Paul Edwards joined Swansea University’s Estates and Facilities Management Directorate in May 1986 at the age of 22 after seeing the position of ‘Gardener’ advertised in the South Wales Evening Post.
Over the years, he rose through the ranks, undertaking an MSc in Environmental Conservation and Management with the support of the University. He is now Grounds Manager and extremely proud of how he and his team have helped develop and shape the University Estate.
How has the landscape changed since you started work?
The landscape has never really stopped changing albeit gradually; trees that I planted when I started are now between 40 and 50 feet high!
How many are in your team?
When I joined the grounds team in May 1986 there were 13 gardeners who took care of different parts of the estate: the Botanical Gardens, the Abbey and Singleton grounds, and the different grounds of the student residences. Today we maintain a similar area with just seven staff.
Do you prefer to work in summer or winter, and which is your favourite season and why?
After so many soakings, I’ve come to loathe the autumn and winter especially as we seem to have so much rain instead of cold, clear frosty mornings.
I’m not bothered if it’s freezing and I know we need rain, but it really makes working conditions challenging and often hinders what we are trying to achieve, so spring and summer have always been my favourite times of year.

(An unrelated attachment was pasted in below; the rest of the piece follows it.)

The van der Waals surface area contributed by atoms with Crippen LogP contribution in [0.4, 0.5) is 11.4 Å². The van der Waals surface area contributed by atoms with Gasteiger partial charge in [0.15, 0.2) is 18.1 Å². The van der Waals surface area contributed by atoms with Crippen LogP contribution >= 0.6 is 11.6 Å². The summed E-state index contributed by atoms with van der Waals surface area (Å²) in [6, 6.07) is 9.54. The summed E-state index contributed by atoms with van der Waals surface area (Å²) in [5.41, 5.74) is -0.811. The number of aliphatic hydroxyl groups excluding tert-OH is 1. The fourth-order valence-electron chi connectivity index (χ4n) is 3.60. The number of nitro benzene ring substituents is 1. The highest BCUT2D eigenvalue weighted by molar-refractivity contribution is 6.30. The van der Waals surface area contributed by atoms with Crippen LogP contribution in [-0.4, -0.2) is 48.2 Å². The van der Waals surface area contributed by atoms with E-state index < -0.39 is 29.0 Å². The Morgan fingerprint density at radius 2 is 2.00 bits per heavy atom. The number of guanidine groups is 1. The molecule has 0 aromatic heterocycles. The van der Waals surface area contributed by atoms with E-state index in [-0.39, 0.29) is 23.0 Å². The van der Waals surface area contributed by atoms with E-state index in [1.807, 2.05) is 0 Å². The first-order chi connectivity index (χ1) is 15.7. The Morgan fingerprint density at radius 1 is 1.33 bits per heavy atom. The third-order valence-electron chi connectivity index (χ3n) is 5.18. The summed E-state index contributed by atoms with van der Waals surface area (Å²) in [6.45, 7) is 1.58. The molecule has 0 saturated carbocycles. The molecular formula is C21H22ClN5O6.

The Centenary Oaks Project celebrates the oak trees at the University. Why are they so significant?
The Singleton Campus is set within parkland and its veteran oak trees are an integral part of its character. In turn, the Welsh Oak, Quercus Petraea is part of our culture. The Vivian Estate carried out the planting of these trees more than 100 years ago giving us the striking specimens we see today.
Unfortunately, due to their advancing years many of these oaks are now beginning to fail – they will not last forever – so when the University celebrates its second centenary it is unlikely that there will be many remaining.
To ensure numbers of native species are maintained for the future the University is marking its centenary by the planting of 25 oak trees on the Singleton Campus and 25 more on the Bay Campus.
How does your work differ between the University’s two campuses?
Due to its relatively new landscape the Bay Campus is low maintenance but still comes with its own challenges with it being practically on the beach!
In comparison, the Singleton site is a little more labour-intensive with its extensively-planted areas and mature trees and hedges.
What’s the best bit about your job?
Being able to literally shape and enhance the environment for everyone to enjoy for many years to come.
I am the University’s longest-serving Ground Manager and if I leave the University Grounds in a better condition than I found them, then that’s my job done.